Fermented foods have been part of many cultures’ diets.  They contain natural probiotics and offer many health benefits. With modern diets decreasing consumption of fermented foods, increasing consumption of processed foods, and over-utilizing antibiotics, many people have lower levels of beneficial bacteria. As with soil-based probiotic bacteria, Lactobacillus and Bifidobacteria produce beneficial compounds that support the microbiome. Lactobacillus, as the name suggests, excretes lactic acid by fermenting sugars.[10] Bifidobacteria produce short-chain fatty acids, which are essential for maintaining the balance in the microbiome.[11]

Lactobacillus Rhamnosus GG is one of the most studied probiotics, with over 800 published studies, including approximately 200 clinical studies. It has a higher survival rate through the gastric juice compared to some other Lactobacillus and Bifidobacterium species.  While in the intestine, it has good adhesion to intestinal epithelial cells and increases the secretion of protective mucins. L. Rhamnosus GG supports the immune system, and research indicates it can support the reduction of eczema and allergies.[12] Multiple studies have also shown L. Rhamnosus GG to improve digestive symptoms ranging from abdominal pain to diarrhea.[13],[14] Lactobacillus Salivarius has also been found to have immunomodulating properties, specifically supporting regulatory T cells (Treg) and IL-10, which help improve immune tolerance.[15]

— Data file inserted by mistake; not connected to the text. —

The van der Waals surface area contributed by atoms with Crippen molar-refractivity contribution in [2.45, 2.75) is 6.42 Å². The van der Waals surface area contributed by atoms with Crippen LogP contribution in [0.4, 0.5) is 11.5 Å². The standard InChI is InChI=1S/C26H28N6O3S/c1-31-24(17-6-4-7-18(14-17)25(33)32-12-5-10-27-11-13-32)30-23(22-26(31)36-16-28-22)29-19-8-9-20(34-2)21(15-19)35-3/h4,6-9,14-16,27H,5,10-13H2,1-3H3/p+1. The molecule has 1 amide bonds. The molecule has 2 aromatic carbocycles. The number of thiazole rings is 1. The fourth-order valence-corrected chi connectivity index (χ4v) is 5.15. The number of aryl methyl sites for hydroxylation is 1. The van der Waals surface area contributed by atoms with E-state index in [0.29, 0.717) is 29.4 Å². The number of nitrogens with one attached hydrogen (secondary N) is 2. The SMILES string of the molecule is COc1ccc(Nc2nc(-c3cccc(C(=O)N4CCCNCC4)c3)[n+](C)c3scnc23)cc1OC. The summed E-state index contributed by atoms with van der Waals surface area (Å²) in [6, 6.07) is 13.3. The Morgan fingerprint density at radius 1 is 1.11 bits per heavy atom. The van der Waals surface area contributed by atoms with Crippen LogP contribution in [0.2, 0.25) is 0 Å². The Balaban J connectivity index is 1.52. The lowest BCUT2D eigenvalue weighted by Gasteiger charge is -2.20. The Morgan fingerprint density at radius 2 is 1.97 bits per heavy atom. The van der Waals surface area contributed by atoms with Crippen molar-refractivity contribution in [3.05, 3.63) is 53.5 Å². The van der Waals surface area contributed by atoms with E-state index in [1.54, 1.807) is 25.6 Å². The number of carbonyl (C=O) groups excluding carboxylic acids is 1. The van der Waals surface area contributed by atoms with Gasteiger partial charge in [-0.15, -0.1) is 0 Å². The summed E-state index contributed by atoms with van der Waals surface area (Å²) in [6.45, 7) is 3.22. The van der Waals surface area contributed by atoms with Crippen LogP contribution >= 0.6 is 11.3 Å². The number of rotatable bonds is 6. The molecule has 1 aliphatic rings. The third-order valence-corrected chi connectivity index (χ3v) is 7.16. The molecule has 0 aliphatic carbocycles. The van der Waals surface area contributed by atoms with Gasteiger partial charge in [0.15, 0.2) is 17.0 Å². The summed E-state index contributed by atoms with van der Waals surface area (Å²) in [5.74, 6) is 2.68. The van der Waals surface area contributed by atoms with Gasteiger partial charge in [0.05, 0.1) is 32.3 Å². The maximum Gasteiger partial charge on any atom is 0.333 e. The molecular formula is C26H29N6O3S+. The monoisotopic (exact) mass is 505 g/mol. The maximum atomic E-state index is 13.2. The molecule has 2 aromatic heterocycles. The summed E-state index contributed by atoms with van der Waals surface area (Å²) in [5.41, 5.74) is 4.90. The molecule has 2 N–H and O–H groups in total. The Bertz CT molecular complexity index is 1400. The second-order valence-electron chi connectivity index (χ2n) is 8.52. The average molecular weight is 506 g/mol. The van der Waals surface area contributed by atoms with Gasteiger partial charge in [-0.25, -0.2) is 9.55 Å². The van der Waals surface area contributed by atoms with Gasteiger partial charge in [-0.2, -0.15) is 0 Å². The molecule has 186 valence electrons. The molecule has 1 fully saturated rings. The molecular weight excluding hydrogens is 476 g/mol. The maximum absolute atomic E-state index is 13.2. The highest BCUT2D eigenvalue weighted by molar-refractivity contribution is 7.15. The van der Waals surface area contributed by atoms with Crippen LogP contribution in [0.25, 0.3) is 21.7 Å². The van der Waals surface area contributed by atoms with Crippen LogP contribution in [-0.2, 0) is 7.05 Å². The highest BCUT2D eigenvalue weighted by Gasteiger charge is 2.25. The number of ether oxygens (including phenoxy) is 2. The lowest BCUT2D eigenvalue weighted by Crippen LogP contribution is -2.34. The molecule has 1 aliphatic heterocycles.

Bifidobacteria strains are some of the first strains that inhabit the digestive tract for infants and help establish a healthy microbiome.[16] As with Lactobacillus, Bifidobacteria strains have shown efficacy in supporting immune and digestive function.[17], [18] Bifidobacteria Lactis specifically is known as one of the strongest for immune support.17 It has also been studied for supporting the intestinal microbiota during antibiotic therapy.[19]


The importance of the microbiome and its impact on our immune system, our response to infections, our digestion, and even our mental health is well researched. Because our diet and environmental exposures often harm our microbiome, their may be benefits to proper supplemental support with a broad range of probiotic bacteria.

[1] Hyronimus B. et al. Acid and bile tolerance of spore-forming lactic acid bacteria.  In J Food Microbiol 2000.

[2] Novelli A. et al.  Bacillus subtilis spores as a natural pro-host oral agent. Preliminary data in children Chemioterapia. 1984; 3:152–155.

[3] Awais Et al . Production of antimicrobial metabolites by Bacillus Subtilis immobilized in polyacrylamide gel. J Zool. 2010 42(3): pp 267-275.